A downpour starts as I head to my final destination, Cesar Chavez Elementary School, which I probably pass by 100 times a week. A massive mural of Cesar Chavez with his arms extended makes me feel welcome. Normally ice cream push carts (and other Mexican delights) line up at the entrance as they wait patiently with parents for the last bell and screaming children to run their way.
I’m there to help out with an after-school program called “Si Se Puede”, a program for academically challenged students. The majority of the school is bi-lingual and I wonder if my language situation (aka poor Spanish) will be a hindrance yet again.
The director shows me around the old school. Strolling past the kindergarten class I pass tiny chairs for tiny kids. In the library, kids spill over each other to reach books. I can hear children speaking in two languages, weaving between English and Spanish. I join some ruckus-making kids in a small classroom, stuck inside on a rainy day.
One girl sings me a song in English of alphabetically listed adjectives that she’s had to memorize. I can still hear the song ringing in my head: “You are amazing, beautiful, caring, delightful, engaging, friendly, etc.” I assist another student with her math. The math problems are written in Spanish, so I have us quickly move on to her English homework.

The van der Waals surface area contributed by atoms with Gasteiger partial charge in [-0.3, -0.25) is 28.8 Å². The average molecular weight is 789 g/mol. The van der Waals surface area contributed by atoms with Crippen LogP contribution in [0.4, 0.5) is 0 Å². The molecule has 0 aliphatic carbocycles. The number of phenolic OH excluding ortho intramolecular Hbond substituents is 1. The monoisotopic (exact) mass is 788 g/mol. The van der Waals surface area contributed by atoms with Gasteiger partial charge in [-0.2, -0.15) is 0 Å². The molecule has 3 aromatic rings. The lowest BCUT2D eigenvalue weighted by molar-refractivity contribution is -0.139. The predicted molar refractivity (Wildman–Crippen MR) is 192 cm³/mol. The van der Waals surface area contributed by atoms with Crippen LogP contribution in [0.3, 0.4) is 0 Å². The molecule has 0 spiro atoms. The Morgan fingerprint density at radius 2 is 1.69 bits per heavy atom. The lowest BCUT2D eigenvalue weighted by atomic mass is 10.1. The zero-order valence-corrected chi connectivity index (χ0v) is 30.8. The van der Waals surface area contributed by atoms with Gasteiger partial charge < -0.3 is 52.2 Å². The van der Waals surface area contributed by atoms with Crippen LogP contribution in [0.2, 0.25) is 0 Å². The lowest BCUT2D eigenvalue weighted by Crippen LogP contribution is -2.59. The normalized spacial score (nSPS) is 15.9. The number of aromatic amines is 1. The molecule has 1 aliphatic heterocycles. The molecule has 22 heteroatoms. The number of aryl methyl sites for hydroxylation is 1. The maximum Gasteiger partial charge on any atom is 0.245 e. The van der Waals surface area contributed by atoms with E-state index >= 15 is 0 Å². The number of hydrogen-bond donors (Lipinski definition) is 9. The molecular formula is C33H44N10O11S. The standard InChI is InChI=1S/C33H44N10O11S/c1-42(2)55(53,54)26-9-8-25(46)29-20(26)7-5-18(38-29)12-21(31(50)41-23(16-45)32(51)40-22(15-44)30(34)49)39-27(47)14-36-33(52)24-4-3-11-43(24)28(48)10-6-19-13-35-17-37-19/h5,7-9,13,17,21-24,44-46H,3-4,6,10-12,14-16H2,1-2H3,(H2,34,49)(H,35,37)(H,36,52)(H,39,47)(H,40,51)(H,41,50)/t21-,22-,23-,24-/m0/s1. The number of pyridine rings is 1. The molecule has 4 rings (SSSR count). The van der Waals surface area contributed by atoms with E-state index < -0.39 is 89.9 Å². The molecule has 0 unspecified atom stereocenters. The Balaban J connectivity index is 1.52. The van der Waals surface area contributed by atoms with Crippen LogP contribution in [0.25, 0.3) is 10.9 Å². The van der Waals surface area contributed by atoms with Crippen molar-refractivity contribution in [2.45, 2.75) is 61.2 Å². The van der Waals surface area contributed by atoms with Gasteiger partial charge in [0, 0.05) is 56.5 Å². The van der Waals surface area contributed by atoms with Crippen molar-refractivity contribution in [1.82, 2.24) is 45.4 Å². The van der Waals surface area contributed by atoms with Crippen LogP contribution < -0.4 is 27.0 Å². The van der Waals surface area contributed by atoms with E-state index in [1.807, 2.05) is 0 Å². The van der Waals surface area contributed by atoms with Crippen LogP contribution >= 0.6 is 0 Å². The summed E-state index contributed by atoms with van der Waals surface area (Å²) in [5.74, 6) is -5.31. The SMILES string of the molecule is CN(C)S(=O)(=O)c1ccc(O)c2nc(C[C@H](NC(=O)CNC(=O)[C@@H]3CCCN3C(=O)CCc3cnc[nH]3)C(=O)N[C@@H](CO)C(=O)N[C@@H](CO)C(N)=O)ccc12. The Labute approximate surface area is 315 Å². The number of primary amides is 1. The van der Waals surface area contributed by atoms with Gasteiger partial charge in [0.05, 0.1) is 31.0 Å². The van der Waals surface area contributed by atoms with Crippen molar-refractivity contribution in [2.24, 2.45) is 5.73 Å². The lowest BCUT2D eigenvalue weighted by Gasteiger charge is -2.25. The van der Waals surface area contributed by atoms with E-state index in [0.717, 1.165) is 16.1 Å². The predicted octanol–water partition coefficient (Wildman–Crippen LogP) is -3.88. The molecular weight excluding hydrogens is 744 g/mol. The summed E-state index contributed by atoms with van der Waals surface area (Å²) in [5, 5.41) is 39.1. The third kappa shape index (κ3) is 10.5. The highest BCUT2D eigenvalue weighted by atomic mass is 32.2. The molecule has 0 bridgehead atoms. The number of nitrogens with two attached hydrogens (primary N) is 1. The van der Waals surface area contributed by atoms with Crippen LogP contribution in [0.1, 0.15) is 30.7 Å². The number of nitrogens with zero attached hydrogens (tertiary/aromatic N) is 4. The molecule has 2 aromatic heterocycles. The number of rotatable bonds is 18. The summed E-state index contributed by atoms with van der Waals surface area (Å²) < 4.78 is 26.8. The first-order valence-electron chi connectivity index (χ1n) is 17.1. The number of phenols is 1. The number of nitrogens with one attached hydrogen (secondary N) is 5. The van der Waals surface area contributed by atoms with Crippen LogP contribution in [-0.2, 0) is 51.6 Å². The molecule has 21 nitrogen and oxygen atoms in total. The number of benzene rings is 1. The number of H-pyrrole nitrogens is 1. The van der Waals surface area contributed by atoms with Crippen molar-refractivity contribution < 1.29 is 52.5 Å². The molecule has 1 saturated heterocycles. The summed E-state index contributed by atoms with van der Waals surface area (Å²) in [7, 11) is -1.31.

Again, I’m defeated by my language limitations. This part of my volunteering experience was the hardest. Engaging one on one with stir crazy bi-lingual children is no small feat. I was overwhelmed.
At the end of the day, what did I learn? It’s time to practice my Spanish, and if I ever have a few hours, there are at least 10 non-profits surrounding me that could desperately use my help. All I have to do is walk out my front door.
DO IT YOURSELF
Some ideas to connect with your 8 blocks:
1) Try Volunteer Match to search opportunities by zip code.
2) Try a Google map search for non-profits in your locale.
3) Walk through your neighborhood and see what is out there.
Satellite photo courtesy the National Aeronautics and Space Administration: http://visibleearth.nasa.gov/
SF Skyline photo by Caitlinator: http://www.flickr.com/photos/caitlinator/3059731683/